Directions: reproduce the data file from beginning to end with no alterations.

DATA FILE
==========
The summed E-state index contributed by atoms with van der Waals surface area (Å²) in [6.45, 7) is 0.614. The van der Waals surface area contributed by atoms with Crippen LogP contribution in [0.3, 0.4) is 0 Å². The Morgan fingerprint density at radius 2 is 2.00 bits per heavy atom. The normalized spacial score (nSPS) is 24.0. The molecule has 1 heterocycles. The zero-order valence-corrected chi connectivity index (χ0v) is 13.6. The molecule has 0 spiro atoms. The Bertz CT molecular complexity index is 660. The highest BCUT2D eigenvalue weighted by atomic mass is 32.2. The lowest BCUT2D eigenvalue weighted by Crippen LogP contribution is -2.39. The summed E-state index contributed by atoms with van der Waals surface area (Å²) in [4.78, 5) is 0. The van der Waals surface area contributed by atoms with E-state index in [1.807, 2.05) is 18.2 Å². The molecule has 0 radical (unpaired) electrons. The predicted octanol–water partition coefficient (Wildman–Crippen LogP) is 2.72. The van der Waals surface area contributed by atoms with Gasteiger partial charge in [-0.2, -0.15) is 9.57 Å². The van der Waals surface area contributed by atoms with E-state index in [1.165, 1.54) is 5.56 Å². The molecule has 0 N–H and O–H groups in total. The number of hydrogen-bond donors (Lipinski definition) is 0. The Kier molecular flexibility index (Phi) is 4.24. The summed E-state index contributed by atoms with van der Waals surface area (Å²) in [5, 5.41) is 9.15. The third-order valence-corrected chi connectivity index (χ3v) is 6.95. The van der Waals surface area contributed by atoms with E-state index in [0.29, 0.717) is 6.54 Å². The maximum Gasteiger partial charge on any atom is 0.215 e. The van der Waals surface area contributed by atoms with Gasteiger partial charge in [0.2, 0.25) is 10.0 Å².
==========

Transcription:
The summed E-state index contributed by atoms with van der Waals surface area (Å²) in [6.45, 7) is 0.614. The van der Waals surface area contributed by atoms with Crippen LogP contribution in [0.3, 0.4) is 0 Å². The Morgan fingerprint density at radius 2 is 2.00 bits per heavy atom. The normalized spacial score (nSPS) is 24.0. The molecule has 1 heterocycles. The zero-order valence-corrected chi connectivity index (χ0v) is 13.6. The molecule has 0 spiro atoms. The Bertz CT molecular complexity index is 660. The highest BCUT2D eigenvalue weighted by atomic mass is 32.2. The lowest BCUT2D eigenvalue weighted by Crippen LogP contribution is -2.39. The summed E-state index contributed by atoms with van der Waals surface area (Å²) in [4.78, 5) is 0. The van der Waals surface area contributed by atoms with E-state index in [1.807, 2.05) is 18.2 Å². The molecule has 0 radical (unpaired) electrons. The predicted octanol–water partition coefficient (Wildman–Crippen LogP) is 2.72. The van der Waals surface area contributed by atoms with Gasteiger partial charge in [-0.2, -0.15) is 9.57 Å². The van der Waals surface area contributed by atoms with E-state index in [1.165, 1.54) is 5.56 Å². The molecule has 0 N–H and O–H groups in total. The number of hydrogen-bond donors (Lipinski definition) is 0. The Kier molecular flexibility index (Phi) is 4.24. The summed E-state index contributed by atoms with van der Waals surface area (Å²) in [5, 5.41) is 9.15. The third-order valence-corrected chi connectivity index (χ3v) is 6.95. The van der Waals surface area contributed by atoms with E-state index in [0.29, 0.717) is 6.54 Å². The maximum Gasteiger partial charge on any atom is 0.215 e. The van der Waals surface area contributed by atoms with Gasteiger partial charge in [0.2, 0.25) is 10.0 Å².